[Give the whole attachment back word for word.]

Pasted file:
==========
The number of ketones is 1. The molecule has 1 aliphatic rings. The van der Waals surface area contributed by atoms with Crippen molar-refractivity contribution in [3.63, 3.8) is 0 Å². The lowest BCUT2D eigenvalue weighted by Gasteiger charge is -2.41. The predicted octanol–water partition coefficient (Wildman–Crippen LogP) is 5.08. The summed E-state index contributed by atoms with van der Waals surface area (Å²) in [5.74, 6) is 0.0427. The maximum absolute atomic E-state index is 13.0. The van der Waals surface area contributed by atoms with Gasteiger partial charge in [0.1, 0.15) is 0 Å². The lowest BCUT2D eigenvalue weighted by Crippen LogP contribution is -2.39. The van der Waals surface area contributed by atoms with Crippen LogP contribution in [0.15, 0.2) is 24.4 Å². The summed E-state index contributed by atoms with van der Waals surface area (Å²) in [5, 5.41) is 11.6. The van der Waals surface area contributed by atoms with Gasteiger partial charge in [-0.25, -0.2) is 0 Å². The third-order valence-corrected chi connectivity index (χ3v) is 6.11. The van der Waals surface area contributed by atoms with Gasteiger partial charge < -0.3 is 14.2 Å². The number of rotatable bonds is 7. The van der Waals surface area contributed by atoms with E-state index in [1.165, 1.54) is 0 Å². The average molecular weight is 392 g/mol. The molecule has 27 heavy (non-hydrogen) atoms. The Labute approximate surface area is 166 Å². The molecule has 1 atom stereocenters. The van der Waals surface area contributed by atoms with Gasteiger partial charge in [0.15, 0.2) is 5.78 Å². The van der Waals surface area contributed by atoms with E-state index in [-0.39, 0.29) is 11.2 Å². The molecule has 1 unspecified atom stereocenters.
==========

The number of ketones is 1. The molecule has 1 aliphatic rings. The van der Waals surface area contributed by atoms with Crippen molar-refractivity contribution in [3.63, 3.8) is 0 Å². The lowest BCUT2D eigenvalue weighted by Gasteiger charge is -2.41. The predicted octanol–water partition coefficient (Wildman–Crippen LogP) is 5.08. The summed E-state index contributed by atoms with van der Waals surface area (Å²) in [5.74, 6) is 0.0427. The maximum absolute atomic E-state index is 13.0. The van der Waals surface area contributed by atoms with Gasteiger partial charge in [0.1, 0.15) is 0 Å². The lowest BCUT2D eigenvalue weighted by Crippen LogP contribution is -2.39. The van der Waals surface area contributed by atoms with Crippen LogP contribution in [0.15, 0.2) is 24.4 Å². The summed E-state index contributed by atoms with van der Waals surface area (Å²) in [5, 5.41) is 11.6. The van der Waals surface area contributed by atoms with Gasteiger partial charge in [-0.25, -0.2) is 0 Å². The third-order valence-corrected chi connectivity index (χ3v) is 6.11. The van der Waals surface area contributed by atoms with Gasteiger partial charge < -0.3 is 14.2 Å². The number of rotatable bonds is 7. The van der Waals surface area contributed by atoms with E-state index in [1.165, 1.54) is 0 Å². The average molecular weight is 392 g/mol. The molecule has 27 heavy (non-hydrogen) atoms. The Labute approximate surface area is 166 Å². The molecule has 1 atom stereocenters. The van der Waals surface area contributed by atoms with Gasteiger partial charge in [0.15, 0.2) is 5.78 Å². The van der Waals surface area contributed by atoms with E-state index in [-0.39, 0.29) is 11.2 Å². The molecule has 1 unspecified atom stereocenters.